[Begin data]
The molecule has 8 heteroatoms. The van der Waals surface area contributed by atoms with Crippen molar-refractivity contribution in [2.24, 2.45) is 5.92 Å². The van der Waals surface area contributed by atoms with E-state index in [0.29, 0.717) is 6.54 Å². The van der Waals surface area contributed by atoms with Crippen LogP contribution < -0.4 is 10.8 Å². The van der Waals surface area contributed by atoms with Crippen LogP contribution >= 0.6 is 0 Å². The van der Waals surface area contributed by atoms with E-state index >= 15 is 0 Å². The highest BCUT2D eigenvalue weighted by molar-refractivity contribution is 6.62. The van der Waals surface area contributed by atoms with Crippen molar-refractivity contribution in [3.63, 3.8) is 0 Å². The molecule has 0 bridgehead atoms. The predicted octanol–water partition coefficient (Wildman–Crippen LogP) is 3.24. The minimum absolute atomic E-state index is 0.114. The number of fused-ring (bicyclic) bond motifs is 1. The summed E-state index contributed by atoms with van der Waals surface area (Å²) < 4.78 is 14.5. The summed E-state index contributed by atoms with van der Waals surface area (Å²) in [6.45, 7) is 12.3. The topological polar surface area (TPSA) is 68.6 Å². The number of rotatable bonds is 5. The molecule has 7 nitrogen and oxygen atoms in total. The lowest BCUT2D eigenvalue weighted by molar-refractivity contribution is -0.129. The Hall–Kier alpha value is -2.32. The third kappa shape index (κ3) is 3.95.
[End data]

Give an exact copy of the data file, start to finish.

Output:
The molecule has 8 heteroatoms. The van der Waals surface area contributed by atoms with Crippen molar-refractivity contribution in [2.24, 2.45) is 5.92 Å². The van der Waals surface area contributed by atoms with E-state index in [0.29, 0.717) is 6.54 Å². The van der Waals surface area contributed by atoms with Crippen LogP contribution < -0.4 is 10.8 Å². The van der Waals surface area contributed by atoms with Crippen LogP contribution >= 0.6 is 0 Å². The van der Waals surface area contributed by atoms with E-state index >= 15 is 0 Å². The highest BCUT2D eigenvalue weighted by molar-refractivity contribution is 6.62. The van der Waals surface area contributed by atoms with Crippen molar-refractivity contribution in [3.63, 3.8) is 0 Å². The molecule has 0 bridgehead atoms. The predicted octanol–water partition coefficient (Wildman–Crippen LogP) is 3.24. The minimum absolute atomic E-state index is 0.114. The number of fused-ring (bicyclic) bond motifs is 1. The summed E-state index contributed by atoms with van der Waals surface area (Å²) < 4.78 is 14.5. The summed E-state index contributed by atoms with van der Waals surface area (Å²) in [6.45, 7) is 12.3. The topological polar surface area (TPSA) is 68.6 Å². The number of rotatable bonds is 5. The molecule has 7 nitrogen and oxygen atoms in total. The lowest BCUT2D eigenvalue weighted by molar-refractivity contribution is -0.129. The Hall–Kier alpha value is -2.32. The third kappa shape index (κ3) is 3.95.